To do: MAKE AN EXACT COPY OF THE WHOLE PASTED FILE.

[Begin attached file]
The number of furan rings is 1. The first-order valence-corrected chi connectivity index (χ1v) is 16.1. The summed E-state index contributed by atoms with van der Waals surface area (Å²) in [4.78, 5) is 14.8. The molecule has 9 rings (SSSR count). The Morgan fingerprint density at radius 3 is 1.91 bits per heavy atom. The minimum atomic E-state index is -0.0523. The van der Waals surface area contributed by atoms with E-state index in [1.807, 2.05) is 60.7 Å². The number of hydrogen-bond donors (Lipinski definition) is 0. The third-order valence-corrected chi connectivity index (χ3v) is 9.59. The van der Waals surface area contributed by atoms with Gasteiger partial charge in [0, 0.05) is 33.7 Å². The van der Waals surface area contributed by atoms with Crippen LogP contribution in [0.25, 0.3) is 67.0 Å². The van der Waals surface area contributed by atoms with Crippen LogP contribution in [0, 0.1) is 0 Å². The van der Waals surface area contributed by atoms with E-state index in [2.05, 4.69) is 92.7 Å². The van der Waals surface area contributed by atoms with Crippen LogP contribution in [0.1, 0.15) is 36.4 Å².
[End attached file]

The number of furan rings is 1. The first-order valence-corrected chi connectivity index (χ1v) is 16.1. The summed E-state index contributed by atoms with van der Waals surface area (Å²) in [4.78, 5) is 14.8. The molecule has 9 rings (SSSR count). The Morgan fingerprint density at radius 3 is 1.91 bits per heavy atom. The minimum atomic E-state index is -0.0523. The van der Waals surface area contributed by atoms with E-state index in [1.807, 2.05) is 60.7 Å². The number of hydrogen-bond donors (Lipinski definition) is 0. The third-order valence-corrected chi connectivity index (χ3v) is 9.59. The van der Waals surface area contributed by atoms with Gasteiger partial charge in [0, 0.05) is 33.7 Å². The van der Waals surface area contributed by atoms with Crippen LogP contribution in [0.25, 0.3) is 67.0 Å². The van der Waals surface area contributed by atoms with Crippen LogP contribution in [0, 0.1) is 0 Å². The van der Waals surface area contributed by atoms with E-state index in [2.05, 4.69) is 92.7 Å². The van der Waals surface area contributed by atoms with Crippen LogP contribution in [0.1, 0.15) is 36.4 Å².